I know that advocating for this love this does not answer many specific questions that confront us.  But here is something else I know.  Whatever answers we offer, as his followers, we must somehow relate them to this core value of his kingdom—a determined commitment to Jesus’ way of self-sacrificing love in daring trust that such love, in the end, will overcome the powers that oppose it.  This commitment does not settle the question about whether and under what circumstances Christians may use force and violence against perpetrators.  This commitment does not settle the question about whether there may be times when one moves away from others and their ways in the interest of safety and security.  Indeed, this commitment to Jesus’ way of self-sacrificing love doesn’t answer many questions.

Still this commitment, which seems essential for all who seriously follow Jesus, does help us.  For example, if self-sacrificing love is at the heart of the Jesus’ movement, and there are times when force is appropriate and even essential, then these times will likely be rarer than not and carefully considered rather than simply reactionary.  Candidates or proposals that run counter to this should be suspect.

For another example, if self-sacrificing love is at the heart of Jesus and yet there are times when we move away from others, then these times will be exceptions to the rule and rare in occurrence.  Normally, we would embrace those in need and seek to help, even at our own cost or to our own hurt.  Doing otherwise should be notable exceptions to our most common practice.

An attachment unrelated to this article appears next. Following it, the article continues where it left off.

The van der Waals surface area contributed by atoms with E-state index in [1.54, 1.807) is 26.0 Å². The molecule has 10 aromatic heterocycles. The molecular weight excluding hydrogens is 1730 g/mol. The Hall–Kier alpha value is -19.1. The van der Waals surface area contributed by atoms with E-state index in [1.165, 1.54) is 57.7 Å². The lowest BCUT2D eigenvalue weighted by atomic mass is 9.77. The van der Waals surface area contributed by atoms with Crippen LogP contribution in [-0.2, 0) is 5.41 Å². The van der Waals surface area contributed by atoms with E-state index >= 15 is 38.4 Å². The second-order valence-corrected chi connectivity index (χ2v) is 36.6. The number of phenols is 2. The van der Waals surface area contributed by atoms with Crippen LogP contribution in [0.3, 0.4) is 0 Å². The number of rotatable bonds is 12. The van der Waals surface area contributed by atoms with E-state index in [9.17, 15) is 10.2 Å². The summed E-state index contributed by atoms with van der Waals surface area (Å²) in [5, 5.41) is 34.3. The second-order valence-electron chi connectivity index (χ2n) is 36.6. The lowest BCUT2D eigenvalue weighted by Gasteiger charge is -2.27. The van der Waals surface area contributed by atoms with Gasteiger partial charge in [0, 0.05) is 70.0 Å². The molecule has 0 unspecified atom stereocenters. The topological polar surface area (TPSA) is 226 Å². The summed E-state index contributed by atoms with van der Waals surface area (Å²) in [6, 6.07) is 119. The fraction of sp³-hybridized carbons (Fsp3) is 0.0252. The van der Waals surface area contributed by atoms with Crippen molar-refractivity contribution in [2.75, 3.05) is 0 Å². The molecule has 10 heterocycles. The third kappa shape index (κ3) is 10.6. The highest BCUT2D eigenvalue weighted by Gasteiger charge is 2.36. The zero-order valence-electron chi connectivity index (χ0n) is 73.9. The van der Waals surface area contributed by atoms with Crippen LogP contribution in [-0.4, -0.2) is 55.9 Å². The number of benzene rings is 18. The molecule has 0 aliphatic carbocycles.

Recently, Jerry Falwell Jr., President of Liberty University, responded to the string of terror attacks in the news by calling upon his students to take up arms to “end those Muslims,” to which his audience offered their applause.  In commenting on Falwell’s remarks, Joe Boyd noted,

“I can only assume … (this is a) version of Jesus taught at Liberty and students there would also stand and applaud. (But) this Jesus is as extreme as the other version (that many see in the Bible), just in a different way. He’s radically non-violent and a relentless advocate for the poor, outcast and disenfranchised. This Jesus teaches his followers to live radically risky and peaceful lives in the name of love. This Jesus modeled what he preached by being obedient to death on a cross. … (To) those of us who have come to follow this sort of Jesus … the idea of killing our enemies is so foreign to the Jesus we know that it feels remarkably un-Christian.”  (for the full article see: https://www.huffingtonpost.com/joe-boyd/the-coming-evangelical-schism_b_8730010.html )

In the New Year such questions will come under greater consideration.  But for our particular tribe within the global followership of Messiah Jesus, the mission is to love God fully, to love others selflessly and sacrificially, and to make disciples of others who do the same.  We do not check the mission at the door in times of crisis or threat.  We re-up for the mission, pledging our fidelity to the One who gives it, and trusting that, as for him so with and through us, such love wins the day.  This is the Messiah we welcome!


Published by David Kendall

Reverend David W. Kendall, an ordained elder in the Great Plains Conference, was elected to the office of bishop of the Free Methodist Church in May 2005. He serves as overseer of East Michigan, Gateway, Great Plains, Mid-America, North Central, North Michigan, Ohio, Southern Michigan, Wabash, African Area Annual Conferences; and Coordinator of oversight for the World Ministries Center.